Right now, Rochester is the city in New York state most affected by the economic recession. The devastating bankruptcy of Kodak alone is enough to imply that financially our town is not doing well.

By some standards, we are dying.

But then I talk to my friends and I browse my Facebook feed and I see people opening restaurants, teaching photography classes, publishing articles, dancing on stages, building sculptures, meeting to discuss social issues, volunteering in homeless shelters, and sledding down hills–

And I realize that we are also very much alive.

Immortalizing vs. Inhabiting: 2014 Blog Re-Vamp

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Hi all! Welcome back to my little web world.

So I’ve decided that I’m done apologizing for blogging absences. Nobody follows Nine to Phive closely enough that they are devastated or even put out when I go a little while without posting–okay, nobody except maybe my mom and second cousin. Anyway, I’m back! Rejoice with me!

I hinted awhile back that I was thinking of quitting blogging altogether, the reason being that I didn’t like what it had turned me into. I had slowly become more interested in “living life” in hopes of getting a good blog post out of it than just for the sake of living. Sounds scary, I know, but I think many media-makers, especially journalists and other social storytellers, struggle with this same feeling. There’s an ongoing tension between experiencing one’s life and “capturing” it. Weddings are a prime example. We’re all too busy immortalizing the moment via photos and videos to actually inhabit that moment with our minds, bodies, and emotions. I did not like these qualities in myself.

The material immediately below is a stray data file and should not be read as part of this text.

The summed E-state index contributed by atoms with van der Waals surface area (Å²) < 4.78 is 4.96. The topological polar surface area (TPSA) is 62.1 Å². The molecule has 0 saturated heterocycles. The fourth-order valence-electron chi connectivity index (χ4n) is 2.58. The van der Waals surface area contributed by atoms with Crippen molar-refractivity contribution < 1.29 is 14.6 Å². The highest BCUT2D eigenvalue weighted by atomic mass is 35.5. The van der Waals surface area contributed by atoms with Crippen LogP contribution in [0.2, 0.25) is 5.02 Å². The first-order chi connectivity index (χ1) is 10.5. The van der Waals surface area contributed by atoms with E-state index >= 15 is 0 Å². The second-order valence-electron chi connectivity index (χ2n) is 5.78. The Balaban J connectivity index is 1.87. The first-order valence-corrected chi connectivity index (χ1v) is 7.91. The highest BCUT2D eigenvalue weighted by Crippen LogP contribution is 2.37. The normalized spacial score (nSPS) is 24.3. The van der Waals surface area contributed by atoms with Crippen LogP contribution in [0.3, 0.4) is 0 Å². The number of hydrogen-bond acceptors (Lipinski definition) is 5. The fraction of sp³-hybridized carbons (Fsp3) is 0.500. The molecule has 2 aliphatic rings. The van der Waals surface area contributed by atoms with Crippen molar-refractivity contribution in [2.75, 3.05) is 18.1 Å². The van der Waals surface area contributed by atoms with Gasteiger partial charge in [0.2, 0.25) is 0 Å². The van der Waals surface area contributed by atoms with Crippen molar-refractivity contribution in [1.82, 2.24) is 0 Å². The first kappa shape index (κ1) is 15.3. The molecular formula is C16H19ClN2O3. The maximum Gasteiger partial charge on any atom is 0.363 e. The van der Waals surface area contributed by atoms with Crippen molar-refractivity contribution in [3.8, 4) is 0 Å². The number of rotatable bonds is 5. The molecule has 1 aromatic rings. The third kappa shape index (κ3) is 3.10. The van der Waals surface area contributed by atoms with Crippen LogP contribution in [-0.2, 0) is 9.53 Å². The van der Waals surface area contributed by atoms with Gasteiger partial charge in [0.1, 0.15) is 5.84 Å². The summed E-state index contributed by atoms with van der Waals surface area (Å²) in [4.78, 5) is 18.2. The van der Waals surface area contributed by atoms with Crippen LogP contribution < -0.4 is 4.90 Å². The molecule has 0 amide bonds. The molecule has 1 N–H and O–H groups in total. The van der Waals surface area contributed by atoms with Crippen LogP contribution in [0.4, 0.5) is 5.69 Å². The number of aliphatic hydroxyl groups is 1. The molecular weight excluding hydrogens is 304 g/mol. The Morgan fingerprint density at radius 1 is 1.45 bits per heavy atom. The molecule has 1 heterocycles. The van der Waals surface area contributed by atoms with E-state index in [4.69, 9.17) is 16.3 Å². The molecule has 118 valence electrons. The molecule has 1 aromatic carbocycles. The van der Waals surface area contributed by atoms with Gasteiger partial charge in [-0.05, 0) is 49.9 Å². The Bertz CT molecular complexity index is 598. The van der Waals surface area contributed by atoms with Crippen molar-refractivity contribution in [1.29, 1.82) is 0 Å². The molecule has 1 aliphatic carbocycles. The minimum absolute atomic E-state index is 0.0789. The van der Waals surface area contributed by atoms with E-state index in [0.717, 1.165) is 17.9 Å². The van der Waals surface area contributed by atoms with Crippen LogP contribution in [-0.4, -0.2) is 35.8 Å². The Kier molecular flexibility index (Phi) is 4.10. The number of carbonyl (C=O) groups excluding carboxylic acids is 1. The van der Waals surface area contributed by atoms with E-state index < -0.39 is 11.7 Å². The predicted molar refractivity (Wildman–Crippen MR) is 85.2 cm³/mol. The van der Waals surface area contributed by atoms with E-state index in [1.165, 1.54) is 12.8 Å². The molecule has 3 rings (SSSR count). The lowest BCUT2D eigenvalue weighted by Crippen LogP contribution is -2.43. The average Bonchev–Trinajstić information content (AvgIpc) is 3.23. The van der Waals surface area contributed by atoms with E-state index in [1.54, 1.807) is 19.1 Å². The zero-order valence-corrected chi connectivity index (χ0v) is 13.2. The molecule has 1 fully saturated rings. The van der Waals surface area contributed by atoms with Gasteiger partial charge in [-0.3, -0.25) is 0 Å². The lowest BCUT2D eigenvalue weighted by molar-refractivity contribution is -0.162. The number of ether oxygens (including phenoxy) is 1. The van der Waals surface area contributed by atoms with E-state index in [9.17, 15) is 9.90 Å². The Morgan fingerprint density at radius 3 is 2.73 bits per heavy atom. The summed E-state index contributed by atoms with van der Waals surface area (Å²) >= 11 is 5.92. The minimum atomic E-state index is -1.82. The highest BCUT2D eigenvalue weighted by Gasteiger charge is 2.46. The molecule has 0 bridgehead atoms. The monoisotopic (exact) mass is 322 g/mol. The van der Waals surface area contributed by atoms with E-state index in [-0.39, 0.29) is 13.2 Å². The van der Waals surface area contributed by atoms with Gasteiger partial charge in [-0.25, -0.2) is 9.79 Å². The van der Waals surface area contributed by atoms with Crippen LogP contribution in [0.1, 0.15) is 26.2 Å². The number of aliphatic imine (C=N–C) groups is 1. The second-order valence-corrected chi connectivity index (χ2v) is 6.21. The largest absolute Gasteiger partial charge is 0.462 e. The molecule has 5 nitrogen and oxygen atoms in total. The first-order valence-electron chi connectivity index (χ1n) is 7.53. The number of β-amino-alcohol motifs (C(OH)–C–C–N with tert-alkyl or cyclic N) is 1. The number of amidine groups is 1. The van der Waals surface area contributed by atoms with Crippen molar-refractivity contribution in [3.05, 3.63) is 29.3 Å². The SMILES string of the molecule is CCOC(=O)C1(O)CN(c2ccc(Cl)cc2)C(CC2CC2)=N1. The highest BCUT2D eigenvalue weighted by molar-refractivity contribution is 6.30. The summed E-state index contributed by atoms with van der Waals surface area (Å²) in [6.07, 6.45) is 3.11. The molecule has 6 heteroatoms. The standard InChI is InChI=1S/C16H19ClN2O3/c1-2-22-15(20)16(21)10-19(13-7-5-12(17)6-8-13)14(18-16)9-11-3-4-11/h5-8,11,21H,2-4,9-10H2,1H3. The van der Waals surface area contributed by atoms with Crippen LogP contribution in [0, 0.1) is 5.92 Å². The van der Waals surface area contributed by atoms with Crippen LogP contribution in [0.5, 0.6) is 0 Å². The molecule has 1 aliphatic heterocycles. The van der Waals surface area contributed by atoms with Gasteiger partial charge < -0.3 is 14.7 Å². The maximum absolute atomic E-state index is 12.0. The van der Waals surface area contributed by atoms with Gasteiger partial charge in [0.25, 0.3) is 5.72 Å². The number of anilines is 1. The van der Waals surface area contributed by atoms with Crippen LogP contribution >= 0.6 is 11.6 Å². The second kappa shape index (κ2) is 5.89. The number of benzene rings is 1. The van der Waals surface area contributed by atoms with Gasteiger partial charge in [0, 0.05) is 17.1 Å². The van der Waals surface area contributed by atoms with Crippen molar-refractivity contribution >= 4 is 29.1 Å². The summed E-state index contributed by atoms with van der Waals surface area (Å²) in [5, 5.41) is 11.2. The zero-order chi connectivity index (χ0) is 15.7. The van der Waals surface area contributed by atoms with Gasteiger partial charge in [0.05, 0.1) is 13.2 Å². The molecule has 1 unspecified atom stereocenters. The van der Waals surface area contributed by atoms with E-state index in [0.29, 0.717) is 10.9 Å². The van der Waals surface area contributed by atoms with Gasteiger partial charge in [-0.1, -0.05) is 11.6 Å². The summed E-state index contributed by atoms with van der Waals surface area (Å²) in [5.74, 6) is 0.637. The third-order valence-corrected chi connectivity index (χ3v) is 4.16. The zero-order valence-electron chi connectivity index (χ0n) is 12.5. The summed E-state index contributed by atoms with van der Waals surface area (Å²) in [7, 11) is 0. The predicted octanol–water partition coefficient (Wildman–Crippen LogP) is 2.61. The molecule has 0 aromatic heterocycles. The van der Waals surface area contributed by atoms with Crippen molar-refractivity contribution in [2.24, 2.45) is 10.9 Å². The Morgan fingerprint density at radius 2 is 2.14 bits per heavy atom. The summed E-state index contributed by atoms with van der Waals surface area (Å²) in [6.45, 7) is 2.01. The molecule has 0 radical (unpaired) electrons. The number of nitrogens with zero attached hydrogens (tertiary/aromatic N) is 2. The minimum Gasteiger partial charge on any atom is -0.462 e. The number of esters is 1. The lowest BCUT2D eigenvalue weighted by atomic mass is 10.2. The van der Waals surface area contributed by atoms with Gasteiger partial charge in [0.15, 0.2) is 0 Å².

However, I’ve realized since taking a break from the blog that it turned me into something else as well–a writer.

Well, at least it was trying to. The creative discipline required to make constant contributions to a literary publication curated only by oneself is both invigorating and challenging. It is a very healthy way to get into the habit of simply putting aside time to write. Of course, I didn’t always put aside time to write. That’s why towards the start of my most recent hiatus I was posting a lot of photos, videos, podcasts, links to other sites, and Awkward & Awesome Thursdays. So many Awkward & Awesome Thursdays . . .

I want to tell you about two of my many resolutions in this 22nd year of my life (this last Wednesday was my birthday. I accept your congratulations gleefully!) The first is to be more present. I’ve been working on this since taking a break from blogging in the fall and getting a demanding full-time job around the same time. Both of these things have helped me realize how precious my time is and how I don’t want to miss out. The second is to write more quality content. I want to write well, and I want to write often. I no longer care about views, comments, followers and the other mires in which today’s social storytellers can get entrapped.

I care about making good art.

I’ve realized that I need to keep a blog for me. Not to delight the populace of the interwebs. Not even for my family and friends to keep tabs on my life. I need to do it because I am a writer, and doggoneit, writers write! (Shoutout to fellow storyteller Rachel Henderson for reminding me of this, even if you didn’t realize it.)

What This Means: